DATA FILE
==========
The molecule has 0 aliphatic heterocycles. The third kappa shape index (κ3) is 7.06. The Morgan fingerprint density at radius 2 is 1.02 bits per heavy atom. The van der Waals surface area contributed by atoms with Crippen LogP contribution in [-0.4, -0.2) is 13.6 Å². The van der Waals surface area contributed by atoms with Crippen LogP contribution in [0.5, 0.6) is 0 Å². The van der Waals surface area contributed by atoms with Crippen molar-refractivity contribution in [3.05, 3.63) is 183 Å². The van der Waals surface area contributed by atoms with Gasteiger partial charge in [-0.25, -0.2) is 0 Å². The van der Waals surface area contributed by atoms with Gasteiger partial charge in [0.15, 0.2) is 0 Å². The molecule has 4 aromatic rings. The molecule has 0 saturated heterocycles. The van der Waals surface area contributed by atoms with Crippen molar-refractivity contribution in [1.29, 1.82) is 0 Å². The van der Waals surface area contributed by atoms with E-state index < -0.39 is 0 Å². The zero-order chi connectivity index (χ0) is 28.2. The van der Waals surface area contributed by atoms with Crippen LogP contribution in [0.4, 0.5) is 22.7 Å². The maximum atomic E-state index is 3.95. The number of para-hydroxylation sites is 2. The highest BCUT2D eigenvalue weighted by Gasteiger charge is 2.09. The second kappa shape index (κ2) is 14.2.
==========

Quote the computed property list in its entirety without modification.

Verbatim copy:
The molecule has 0 aliphatic heterocycles. The third kappa shape index (κ3) is 7.06. The Morgan fingerprint density at radius 2 is 1.02 bits per heavy atom. The van der Waals surface area contributed by atoms with Crippen LogP contribution in [-0.4, -0.2) is 13.6 Å². The van der Waals surface area contributed by atoms with Crippen LogP contribution in [0.5, 0.6) is 0 Å². The van der Waals surface area contributed by atoms with Crippen molar-refractivity contribution in [3.05, 3.63) is 183 Å². The van der Waals surface area contributed by atoms with Gasteiger partial charge in [-0.25, -0.2) is 0 Å². The van der Waals surface area contributed by atoms with Gasteiger partial charge in [0.15, 0.2) is 0 Å². The molecule has 4 aromatic rings. The molecule has 0 saturated heterocycles. The van der Waals surface area contributed by atoms with Crippen molar-refractivity contribution in [1.29, 1.82) is 0 Å². The van der Waals surface area contributed by atoms with E-state index < -0.39 is 0 Å². The zero-order chi connectivity index (χ0) is 28.2. The van der Waals surface area contributed by atoms with Crippen LogP contribution in [0.4, 0.5) is 22.7 Å². The maximum atomic E-state index is 3.95. The number of para-hydroxylation sites is 2. The highest BCUT2D eigenvalue weighted by Gasteiger charge is 2.09. The second kappa shape index (κ2) is 14.2.